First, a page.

Vietnam is widely seen as the country with most to gain from the Trans-Pacific Partnership, which was signed by twelve countries in February this year, but faces an ever steeper uphill struggle for ratification in the United States.
Vietnam is forecast to receive a substantial boost to GDP from the trade pact. It would also benefit from a closer strategic partnership with the US. Some analysts believe that domestic political reform could also receive some impetus from provisions in the agreement.
But just as Vietnam gears up to reap a potentially rich harvest, opponents of the TPP are threatening to strangle it at birth in Washington.
“A rape of our country,” concluded Donald Trump in one of his latest tirades against the agreement and previous trade deals that he claims have sold out American workers.
Hillary Clinton, who backed the TPP while secretary of state, and once described it as “the gold standard in trade agreements”, has since changed her mind, spooked by strong protectionist arguments from her Democratic challenger, Bernie Sanders, and now from Donald Trump.
“I oppose it now, I’ll oppose it after the election and I’ll oppose it as president,” she declared this month in Michigan in the heart of the US rust belt.
Communist party enthusiasm
President Obama has not given up on achieving ratification, but he looks increasingly lonely as once enthusiastic free traders turn sceptical. The New York Times reports that the administration will begin trying to win over waverers in Congress in September, but it will not call a vote until after the election for fear of embarrassing Mrs Clinton.
“There is a big gap between the rhetoric of the campaign and even in what you see in the polls,” said the US Trade Representative, Michael Froman. “It’s going to be hard. But the votes will be there.”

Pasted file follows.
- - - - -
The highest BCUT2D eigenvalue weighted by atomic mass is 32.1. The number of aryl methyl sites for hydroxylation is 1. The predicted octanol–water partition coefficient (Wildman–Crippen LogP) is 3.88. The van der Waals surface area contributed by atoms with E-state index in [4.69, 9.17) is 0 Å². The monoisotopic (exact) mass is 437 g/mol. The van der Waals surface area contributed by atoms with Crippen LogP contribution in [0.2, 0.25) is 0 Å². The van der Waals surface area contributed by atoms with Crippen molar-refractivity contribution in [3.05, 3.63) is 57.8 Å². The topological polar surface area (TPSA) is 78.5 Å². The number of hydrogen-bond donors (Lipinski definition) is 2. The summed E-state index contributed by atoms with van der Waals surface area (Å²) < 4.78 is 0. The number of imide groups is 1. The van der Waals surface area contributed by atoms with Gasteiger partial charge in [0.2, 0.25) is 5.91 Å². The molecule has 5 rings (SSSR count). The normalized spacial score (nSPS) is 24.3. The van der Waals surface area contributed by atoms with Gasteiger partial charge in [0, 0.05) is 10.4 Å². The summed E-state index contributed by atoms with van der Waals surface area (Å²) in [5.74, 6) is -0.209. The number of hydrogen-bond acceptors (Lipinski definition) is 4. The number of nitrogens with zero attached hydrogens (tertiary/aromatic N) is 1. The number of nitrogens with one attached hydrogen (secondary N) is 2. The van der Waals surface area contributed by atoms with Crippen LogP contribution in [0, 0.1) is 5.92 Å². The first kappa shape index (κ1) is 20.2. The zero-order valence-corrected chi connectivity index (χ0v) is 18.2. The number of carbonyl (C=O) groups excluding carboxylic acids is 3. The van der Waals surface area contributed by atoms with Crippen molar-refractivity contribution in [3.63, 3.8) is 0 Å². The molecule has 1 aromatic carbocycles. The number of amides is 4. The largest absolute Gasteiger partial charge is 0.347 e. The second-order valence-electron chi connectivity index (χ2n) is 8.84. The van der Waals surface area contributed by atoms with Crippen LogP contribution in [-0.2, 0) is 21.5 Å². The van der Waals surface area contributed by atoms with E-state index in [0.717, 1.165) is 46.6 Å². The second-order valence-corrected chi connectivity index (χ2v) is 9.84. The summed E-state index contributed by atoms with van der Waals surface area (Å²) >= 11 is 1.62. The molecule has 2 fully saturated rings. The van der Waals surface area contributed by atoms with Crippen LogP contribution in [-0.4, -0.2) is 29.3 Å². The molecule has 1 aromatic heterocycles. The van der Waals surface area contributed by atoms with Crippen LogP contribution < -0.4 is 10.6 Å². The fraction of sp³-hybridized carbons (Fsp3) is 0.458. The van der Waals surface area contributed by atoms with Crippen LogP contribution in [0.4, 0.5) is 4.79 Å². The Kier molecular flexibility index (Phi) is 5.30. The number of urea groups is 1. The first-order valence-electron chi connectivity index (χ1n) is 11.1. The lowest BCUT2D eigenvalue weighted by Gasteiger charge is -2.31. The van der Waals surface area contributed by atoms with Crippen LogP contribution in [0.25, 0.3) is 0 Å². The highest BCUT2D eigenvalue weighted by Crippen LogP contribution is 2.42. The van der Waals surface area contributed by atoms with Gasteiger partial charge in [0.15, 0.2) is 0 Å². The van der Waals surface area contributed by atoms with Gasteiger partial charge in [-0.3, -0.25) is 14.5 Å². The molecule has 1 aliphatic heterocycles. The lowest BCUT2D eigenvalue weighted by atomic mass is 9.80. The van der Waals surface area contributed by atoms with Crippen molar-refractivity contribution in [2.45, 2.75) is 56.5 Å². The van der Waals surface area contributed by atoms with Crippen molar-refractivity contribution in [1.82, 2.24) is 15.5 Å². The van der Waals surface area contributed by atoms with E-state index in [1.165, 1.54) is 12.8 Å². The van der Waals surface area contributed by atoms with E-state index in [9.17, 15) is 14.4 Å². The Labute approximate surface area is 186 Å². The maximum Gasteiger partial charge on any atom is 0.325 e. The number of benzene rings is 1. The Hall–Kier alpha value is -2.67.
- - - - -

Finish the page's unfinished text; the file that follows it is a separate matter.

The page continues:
Few others are so optimistic. An electoral rebellion by blue collar workers left behind by globalisation has been one of the hallmarks of the election campaign, signalling a broader collapse in political support for trade deals.
In Vietnam, the Communist party hierarchy became more enthusiastic for the TPP as the negotiations went on.
They came to see the substantial economic gains that could be expected from tariff free access to the US and Japanese markets.
But it was the broader strategic impact of the TPP that perhaps carried most clout in Hanoi.
Foreign policy failure
President Obama billed the TPP as a central pillar of his “pivot to Asia”. It was seen as a sign, from Tokyo to Hanoi and Kuala Lumpur, that the US was in Asia to stay and prepared to bolster allies and partners against the economic and military might of China.
Failure to ratify the TPP would signal a much wider foreign policy failure and cement the US’s reputation as an unreliable partner with a short attention span and an essentially domestic policy agenda.
It would feed into China’s narrative that Washington does not have the staying power to remain a force in the western Pacific and that neighbouring Asian countries have no choice but to accept Beijing’s leadership.
Campaigners for political change and a more pluralistic system in Vietnam would also be dismayed by Congress’s rejection of TPP.
Provisions in a bilateral TPP clause between Hanoi and Washington opened the way for free and independent trade unions. It is hard to see the communist authorities allowing such changes without external pressure.
Economic analysts believe that Vietnam will continue to grow, and attract large amounts of foreign investment, even without the TPP.
But the damage to Washington’s standing in east Asia could persuade some in the Communist party hierarchy that they backed the wrong horse and must return to the embrace of their ideological comrades to the north.
Much is at stake and TPP enthusiasts insist that all is not lost, but they will be aware that unemployed former car workers in Michigan can not be expected to care too deeply about the balance of power in the South China Sea.